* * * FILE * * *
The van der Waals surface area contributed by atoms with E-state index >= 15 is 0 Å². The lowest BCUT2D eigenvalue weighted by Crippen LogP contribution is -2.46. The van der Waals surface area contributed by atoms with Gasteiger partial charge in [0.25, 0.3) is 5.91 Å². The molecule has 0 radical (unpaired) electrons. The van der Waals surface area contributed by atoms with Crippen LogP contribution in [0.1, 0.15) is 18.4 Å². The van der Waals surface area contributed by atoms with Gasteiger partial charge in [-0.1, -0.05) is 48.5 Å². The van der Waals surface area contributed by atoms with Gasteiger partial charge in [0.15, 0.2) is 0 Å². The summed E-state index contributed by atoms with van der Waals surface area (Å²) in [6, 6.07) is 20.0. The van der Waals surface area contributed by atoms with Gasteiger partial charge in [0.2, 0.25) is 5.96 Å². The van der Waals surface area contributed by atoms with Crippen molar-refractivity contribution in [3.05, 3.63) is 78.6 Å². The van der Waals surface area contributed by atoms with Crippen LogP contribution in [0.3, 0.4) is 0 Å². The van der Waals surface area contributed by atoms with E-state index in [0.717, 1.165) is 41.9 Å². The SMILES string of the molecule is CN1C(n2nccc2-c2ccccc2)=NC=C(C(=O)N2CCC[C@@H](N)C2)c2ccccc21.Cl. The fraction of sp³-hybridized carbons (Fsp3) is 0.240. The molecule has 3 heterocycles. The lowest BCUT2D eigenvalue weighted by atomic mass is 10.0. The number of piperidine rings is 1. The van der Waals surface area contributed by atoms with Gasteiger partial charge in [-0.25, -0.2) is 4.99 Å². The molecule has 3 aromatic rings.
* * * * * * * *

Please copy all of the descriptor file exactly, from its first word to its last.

The van der Waals surface area contributed by atoms with E-state index >= 15 is 0 Å². The lowest BCUT2D eigenvalue weighted by Crippen LogP contribution is -2.46. The van der Waals surface area contributed by atoms with Gasteiger partial charge in [0.25, 0.3) is 5.91 Å². The molecule has 0 radical (unpaired) electrons. The van der Waals surface area contributed by atoms with Crippen LogP contribution in [0.1, 0.15) is 18.4 Å². The van der Waals surface area contributed by atoms with Gasteiger partial charge in [-0.1, -0.05) is 48.5 Å². The van der Waals surface area contributed by atoms with Gasteiger partial charge in [0.15, 0.2) is 0 Å². The summed E-state index contributed by atoms with van der Waals surface area (Å²) in [6, 6.07) is 20.0. The van der Waals surface area contributed by atoms with Gasteiger partial charge in [0.2, 0.25) is 5.96 Å². The van der Waals surface area contributed by atoms with Crippen molar-refractivity contribution in [3.05, 3.63) is 78.6 Å². The van der Waals surface area contributed by atoms with Crippen LogP contribution in [0.3, 0.4) is 0 Å². The van der Waals surface area contributed by atoms with E-state index in [0.717, 1.165) is 41.9 Å². The SMILES string of the molecule is CN1C(n2nccc2-c2ccccc2)=NC=C(C(=O)N2CCC[C@@H](N)C2)c2ccccc21.Cl. The fraction of sp³-hybridized carbons (Fsp3) is 0.240. The molecule has 3 heterocycles. The lowest BCUT2D eigenvalue weighted by atomic mass is 10.0. The number of piperidine rings is 1. The van der Waals surface area contributed by atoms with Gasteiger partial charge in [-0.25, -0.2) is 4.99 Å². The molecule has 3 aromatic rings.